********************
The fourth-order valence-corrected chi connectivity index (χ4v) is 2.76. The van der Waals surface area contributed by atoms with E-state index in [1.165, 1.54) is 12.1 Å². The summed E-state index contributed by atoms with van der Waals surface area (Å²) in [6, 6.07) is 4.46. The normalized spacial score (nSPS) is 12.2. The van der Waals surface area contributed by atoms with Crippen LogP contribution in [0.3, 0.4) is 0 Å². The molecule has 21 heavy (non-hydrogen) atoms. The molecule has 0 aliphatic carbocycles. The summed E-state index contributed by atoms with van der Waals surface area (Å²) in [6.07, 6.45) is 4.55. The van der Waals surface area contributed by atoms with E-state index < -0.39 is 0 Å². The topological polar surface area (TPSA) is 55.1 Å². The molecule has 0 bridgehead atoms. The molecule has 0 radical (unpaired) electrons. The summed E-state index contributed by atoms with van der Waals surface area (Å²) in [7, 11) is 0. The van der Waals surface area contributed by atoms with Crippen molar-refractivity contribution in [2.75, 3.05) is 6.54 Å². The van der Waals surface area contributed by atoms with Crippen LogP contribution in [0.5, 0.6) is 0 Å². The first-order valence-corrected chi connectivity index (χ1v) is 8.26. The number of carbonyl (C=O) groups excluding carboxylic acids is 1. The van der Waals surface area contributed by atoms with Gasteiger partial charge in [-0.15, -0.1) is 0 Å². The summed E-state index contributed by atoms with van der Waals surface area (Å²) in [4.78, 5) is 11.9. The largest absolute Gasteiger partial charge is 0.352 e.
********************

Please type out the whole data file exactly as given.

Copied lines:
The fourth-order valence-corrected chi connectivity index (χ4v) is 2.76. The van der Waals surface area contributed by atoms with E-state index in [1.165, 1.54) is 12.1 Å². The summed E-state index contributed by atoms with van der Waals surface area (Å²) in [6, 6.07) is 4.46. The normalized spacial score (nSPS) is 12.2. The van der Waals surface area contributed by atoms with Crippen LogP contribution in [0.3, 0.4) is 0 Å². The molecule has 21 heavy (non-hydrogen) atoms. The molecule has 0 aliphatic carbocycles. The summed E-state index contributed by atoms with van der Waals surface area (Å²) in [6.07, 6.45) is 4.55. The van der Waals surface area contributed by atoms with E-state index < -0.39 is 0 Å². The topological polar surface area (TPSA) is 55.1 Å². The molecule has 0 bridgehead atoms. The molecule has 0 radical (unpaired) electrons. The summed E-state index contributed by atoms with van der Waals surface area (Å²) in [7, 11) is 0. The van der Waals surface area contributed by atoms with Crippen molar-refractivity contribution in [2.75, 3.05) is 6.54 Å². The van der Waals surface area contributed by atoms with Crippen LogP contribution in [0.5, 0.6) is 0 Å². The first-order valence-corrected chi connectivity index (χ1v) is 8.26. The number of carbonyl (C=O) groups excluding carboxylic acids is 1. The van der Waals surface area contributed by atoms with Gasteiger partial charge in [-0.15, -0.1) is 0 Å². The summed E-state index contributed by atoms with van der Waals surface area (Å²) in [4.78, 5) is 11.9. The largest absolute Gasteiger partial charge is 0.352 e.